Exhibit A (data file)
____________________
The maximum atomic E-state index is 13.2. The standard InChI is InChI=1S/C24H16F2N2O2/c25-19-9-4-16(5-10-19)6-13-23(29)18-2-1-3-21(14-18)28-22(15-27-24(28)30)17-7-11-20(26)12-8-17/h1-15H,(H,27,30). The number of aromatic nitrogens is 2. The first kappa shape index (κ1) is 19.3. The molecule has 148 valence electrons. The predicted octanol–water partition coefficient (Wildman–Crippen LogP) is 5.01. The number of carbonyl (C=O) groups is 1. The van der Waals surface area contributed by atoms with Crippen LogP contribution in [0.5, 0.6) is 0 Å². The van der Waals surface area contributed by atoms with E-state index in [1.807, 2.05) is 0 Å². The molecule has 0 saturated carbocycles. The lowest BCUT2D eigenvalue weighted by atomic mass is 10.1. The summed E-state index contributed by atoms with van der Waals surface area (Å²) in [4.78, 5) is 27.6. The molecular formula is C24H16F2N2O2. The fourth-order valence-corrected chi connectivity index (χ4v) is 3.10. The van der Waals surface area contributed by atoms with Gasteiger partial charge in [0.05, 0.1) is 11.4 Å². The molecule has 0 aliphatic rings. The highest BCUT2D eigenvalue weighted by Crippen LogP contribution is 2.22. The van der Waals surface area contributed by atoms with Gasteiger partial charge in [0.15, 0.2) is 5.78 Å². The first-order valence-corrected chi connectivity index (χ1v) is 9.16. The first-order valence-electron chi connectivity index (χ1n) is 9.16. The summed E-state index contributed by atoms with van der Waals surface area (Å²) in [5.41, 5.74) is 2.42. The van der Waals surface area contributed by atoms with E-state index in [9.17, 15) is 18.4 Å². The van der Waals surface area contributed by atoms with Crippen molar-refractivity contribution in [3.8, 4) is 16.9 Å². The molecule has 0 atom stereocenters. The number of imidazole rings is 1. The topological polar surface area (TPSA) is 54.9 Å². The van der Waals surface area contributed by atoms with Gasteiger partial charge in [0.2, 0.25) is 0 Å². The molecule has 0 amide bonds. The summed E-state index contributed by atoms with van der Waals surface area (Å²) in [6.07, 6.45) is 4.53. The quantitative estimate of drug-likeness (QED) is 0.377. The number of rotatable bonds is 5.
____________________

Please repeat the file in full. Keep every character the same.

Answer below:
The maximum atomic E-state index is 13.2. The standard InChI is InChI=1S/C24H16F2N2O2/c25-19-9-4-16(5-10-19)6-13-23(29)18-2-1-3-21(14-18)28-22(15-27-24(28)30)17-7-11-20(26)12-8-17/h1-15H,(H,27,30). The number of aromatic nitrogens is 2. The first kappa shape index (κ1) is 19.3. The molecule has 148 valence electrons. The predicted octanol–water partition coefficient (Wildman–Crippen LogP) is 5.01. The number of carbonyl (C=O) groups is 1. The van der Waals surface area contributed by atoms with Crippen LogP contribution in [0.5, 0.6) is 0 Å². The van der Waals surface area contributed by atoms with E-state index in [1.807, 2.05) is 0 Å². The molecule has 0 saturated carbocycles. The lowest BCUT2D eigenvalue weighted by atomic mass is 10.1. The summed E-state index contributed by atoms with van der Waals surface area (Å²) in [4.78, 5) is 27.6. The molecular formula is C24H16F2N2O2. The fourth-order valence-corrected chi connectivity index (χ4v) is 3.10. The van der Waals surface area contributed by atoms with Gasteiger partial charge in [0.05, 0.1) is 11.4 Å². The molecule has 0 aliphatic rings. The highest BCUT2D eigenvalue weighted by Crippen LogP contribution is 2.22. The van der Waals surface area contributed by atoms with Gasteiger partial charge in [0.15, 0.2) is 5.78 Å². The first-order valence-corrected chi connectivity index (χ1v) is 9.16. The first-order valence-electron chi connectivity index (χ1n) is 9.16. The summed E-state index contributed by atoms with van der Waals surface area (Å²) in [5.41, 5.74) is 2.42. The van der Waals surface area contributed by atoms with E-state index in [9.17, 15) is 18.4 Å². The van der Waals surface area contributed by atoms with Crippen molar-refractivity contribution in [3.8, 4) is 16.9 Å². The molecule has 0 atom stereocenters. The number of imidazole rings is 1. The topological polar surface area (TPSA) is 54.9 Å². The van der Waals surface area contributed by atoms with Gasteiger partial charge in [0.2, 0.25) is 0 Å². The molecule has 0 amide bonds. The summed E-state index contributed by atoms with van der Waals surface area (Å²) in [6.07, 6.45) is 4.53. The quantitative estimate of drug-likeness (QED) is 0.377. The number of rotatable bonds is 5.